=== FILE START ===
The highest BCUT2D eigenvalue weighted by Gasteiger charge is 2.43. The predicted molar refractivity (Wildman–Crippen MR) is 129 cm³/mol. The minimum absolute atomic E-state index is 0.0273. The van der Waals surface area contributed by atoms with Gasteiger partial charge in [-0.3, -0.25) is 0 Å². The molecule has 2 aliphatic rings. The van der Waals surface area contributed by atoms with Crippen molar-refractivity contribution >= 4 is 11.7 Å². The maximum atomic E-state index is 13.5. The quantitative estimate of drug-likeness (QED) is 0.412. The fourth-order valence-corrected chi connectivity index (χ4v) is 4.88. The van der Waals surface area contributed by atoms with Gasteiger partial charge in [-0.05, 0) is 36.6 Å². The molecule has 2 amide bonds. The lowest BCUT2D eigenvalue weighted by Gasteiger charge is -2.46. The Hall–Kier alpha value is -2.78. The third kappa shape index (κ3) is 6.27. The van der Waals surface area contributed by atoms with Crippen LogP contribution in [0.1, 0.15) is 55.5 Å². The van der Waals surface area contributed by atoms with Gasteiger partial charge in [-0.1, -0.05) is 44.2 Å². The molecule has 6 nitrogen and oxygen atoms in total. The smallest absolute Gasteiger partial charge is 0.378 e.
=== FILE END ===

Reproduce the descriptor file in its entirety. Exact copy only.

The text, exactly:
The highest BCUT2D eigenvalue weighted by Gasteiger charge is 2.43. The predicted molar refractivity (Wildman–Crippen MR) is 129 cm³/mol. The minimum absolute atomic E-state index is 0.0273. The van der Waals surface area contributed by atoms with Gasteiger partial charge in [-0.3, -0.25) is 0 Å². The molecule has 2 aliphatic rings. The van der Waals surface area contributed by atoms with Crippen molar-refractivity contribution >= 4 is 11.7 Å². The maximum atomic E-state index is 13.5. The quantitative estimate of drug-likeness (QED) is 0.412. The fourth-order valence-corrected chi connectivity index (χ4v) is 4.88. The van der Waals surface area contributed by atoms with Gasteiger partial charge in [-0.05, 0) is 36.6 Å². The molecule has 2 amide bonds. The lowest BCUT2D eigenvalue weighted by Gasteiger charge is -2.46. The Hall–Kier alpha value is -2.78. The third kappa shape index (κ3) is 6.27. The van der Waals surface area contributed by atoms with Crippen LogP contribution in [0.1, 0.15) is 55.5 Å². The van der Waals surface area contributed by atoms with Gasteiger partial charge in [-0.1, -0.05) is 44.2 Å². The molecule has 6 nitrogen and oxygen atoms in total. The smallest absolute Gasteiger partial charge is 0.378 e.